- Super Mario World in 41 seconds.
- EarthBound (1994) in four minutes.
- Kirby's Adventure in 35 seconds.
- Super Mario 64 in four minutes, with just one key and no stars.
- Super Mario Bros. 3, the game which originally popularized TASing, in less than a second.
- Weird school rules in Hong Kong: The students often take advantage of the wording in their ridiculous school rules to bend them to their advantage, especially in the face of the more obstinate teachers. How well this goes tends to depend on the skit.
- In Episode 1, in the skit discussing a rule against wearing leather shoes to school, the student explains that his shoes were "made in [the Strong Country, i.e. China]" and therefore didn't contain real leather. We don't know if the teacher accepted this as an excuse, though.
- In Episode 2, in the skit discussing a rule that only permits glasses with black frames, a student lends his 3D glasses to a schoolmate, Yan-yan (whose glasses frames violated the rules), because his 3D glasses had purely black frames and didn't violate the rules.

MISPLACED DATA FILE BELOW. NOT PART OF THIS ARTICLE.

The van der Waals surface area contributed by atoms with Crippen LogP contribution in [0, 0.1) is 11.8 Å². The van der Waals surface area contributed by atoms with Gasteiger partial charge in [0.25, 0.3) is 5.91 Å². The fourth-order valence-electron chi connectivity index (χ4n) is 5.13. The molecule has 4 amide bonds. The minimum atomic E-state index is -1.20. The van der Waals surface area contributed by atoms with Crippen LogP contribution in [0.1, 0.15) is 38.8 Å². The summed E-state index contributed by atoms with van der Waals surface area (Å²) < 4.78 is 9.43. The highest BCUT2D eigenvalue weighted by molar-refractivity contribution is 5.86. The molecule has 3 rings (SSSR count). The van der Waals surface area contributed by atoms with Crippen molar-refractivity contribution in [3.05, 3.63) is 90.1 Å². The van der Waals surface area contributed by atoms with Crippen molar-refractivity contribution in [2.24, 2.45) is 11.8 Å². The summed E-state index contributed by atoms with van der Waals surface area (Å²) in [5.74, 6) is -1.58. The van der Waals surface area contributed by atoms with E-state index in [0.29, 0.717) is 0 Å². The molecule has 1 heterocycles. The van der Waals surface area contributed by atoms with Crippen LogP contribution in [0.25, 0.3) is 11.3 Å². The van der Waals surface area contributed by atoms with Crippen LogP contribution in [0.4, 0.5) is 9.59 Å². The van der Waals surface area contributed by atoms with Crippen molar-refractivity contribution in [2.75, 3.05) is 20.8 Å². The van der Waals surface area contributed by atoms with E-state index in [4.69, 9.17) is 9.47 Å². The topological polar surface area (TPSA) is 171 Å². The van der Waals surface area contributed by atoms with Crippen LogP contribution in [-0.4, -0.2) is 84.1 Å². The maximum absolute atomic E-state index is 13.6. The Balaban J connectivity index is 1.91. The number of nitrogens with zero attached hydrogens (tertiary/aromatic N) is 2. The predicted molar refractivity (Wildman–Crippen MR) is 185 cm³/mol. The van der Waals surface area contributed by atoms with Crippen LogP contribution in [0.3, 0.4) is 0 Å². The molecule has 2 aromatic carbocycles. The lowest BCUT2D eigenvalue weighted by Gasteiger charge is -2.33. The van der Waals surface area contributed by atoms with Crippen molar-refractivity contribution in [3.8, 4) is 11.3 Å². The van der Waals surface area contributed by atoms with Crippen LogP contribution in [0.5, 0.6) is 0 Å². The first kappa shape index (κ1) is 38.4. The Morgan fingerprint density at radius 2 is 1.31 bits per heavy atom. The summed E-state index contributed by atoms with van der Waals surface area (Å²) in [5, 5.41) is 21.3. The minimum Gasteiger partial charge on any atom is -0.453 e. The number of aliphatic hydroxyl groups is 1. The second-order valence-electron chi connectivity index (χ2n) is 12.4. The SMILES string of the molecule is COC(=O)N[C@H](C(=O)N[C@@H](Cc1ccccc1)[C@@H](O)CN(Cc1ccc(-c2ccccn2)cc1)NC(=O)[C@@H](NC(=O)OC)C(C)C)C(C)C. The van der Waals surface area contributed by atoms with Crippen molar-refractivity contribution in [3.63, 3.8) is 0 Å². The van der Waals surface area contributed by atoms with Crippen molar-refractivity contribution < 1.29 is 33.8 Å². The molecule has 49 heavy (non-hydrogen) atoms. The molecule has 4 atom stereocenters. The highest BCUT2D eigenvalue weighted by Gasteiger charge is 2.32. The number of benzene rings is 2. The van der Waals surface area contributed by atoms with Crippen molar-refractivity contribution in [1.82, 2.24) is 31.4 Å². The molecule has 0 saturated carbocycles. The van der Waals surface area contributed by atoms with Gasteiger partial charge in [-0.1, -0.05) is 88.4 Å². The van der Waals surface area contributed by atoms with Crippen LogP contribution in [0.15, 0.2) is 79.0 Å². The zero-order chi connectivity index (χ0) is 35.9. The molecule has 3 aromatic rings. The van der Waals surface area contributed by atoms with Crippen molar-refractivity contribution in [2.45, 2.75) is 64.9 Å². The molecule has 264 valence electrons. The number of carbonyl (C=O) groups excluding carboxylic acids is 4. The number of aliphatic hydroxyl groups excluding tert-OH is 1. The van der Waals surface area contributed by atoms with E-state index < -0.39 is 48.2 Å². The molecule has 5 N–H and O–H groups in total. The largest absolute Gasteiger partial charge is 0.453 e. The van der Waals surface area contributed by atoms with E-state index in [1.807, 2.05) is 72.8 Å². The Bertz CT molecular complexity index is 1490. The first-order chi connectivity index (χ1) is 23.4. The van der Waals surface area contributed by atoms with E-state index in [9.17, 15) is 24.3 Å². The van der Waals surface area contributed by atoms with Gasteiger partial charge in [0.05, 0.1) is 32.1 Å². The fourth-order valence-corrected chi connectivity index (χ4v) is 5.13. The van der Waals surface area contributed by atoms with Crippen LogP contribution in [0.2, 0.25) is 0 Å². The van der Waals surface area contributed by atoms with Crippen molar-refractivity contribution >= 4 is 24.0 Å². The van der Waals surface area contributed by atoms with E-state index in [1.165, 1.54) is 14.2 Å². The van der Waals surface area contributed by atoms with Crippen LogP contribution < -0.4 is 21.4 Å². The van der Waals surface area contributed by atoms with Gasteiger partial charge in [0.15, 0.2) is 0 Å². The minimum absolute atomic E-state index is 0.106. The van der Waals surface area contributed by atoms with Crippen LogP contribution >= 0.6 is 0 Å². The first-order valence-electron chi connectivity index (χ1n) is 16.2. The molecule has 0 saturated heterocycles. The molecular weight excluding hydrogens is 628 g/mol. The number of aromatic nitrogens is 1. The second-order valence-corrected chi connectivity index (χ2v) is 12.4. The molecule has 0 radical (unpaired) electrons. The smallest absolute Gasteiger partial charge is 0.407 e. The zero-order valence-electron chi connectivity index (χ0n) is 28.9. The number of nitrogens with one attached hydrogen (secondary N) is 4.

Male student: What's going on?
Yan-yan: Ah Sir said we can't wear glasses that don't have black frames.
Male student: So, ah Sir, we can only wear glasses with pure black frames?
Teacher: (smugly) Of course—if they have pure black frames like mine, you can wear them.
Male student: Yan-yan, you can wear this pair of mine. (takes out a pair of 3D glasses with pure black frames and hands them to Yan-yan)
(Yan-yan takes the 3D glasses and superimposes them over her own glasses with black and brown frames, smiling)
Teacher: Huh?! Even 3D glasses for watching movies?!
Male student: Ah Sir, how can you take back your words? These are glasses with black frames!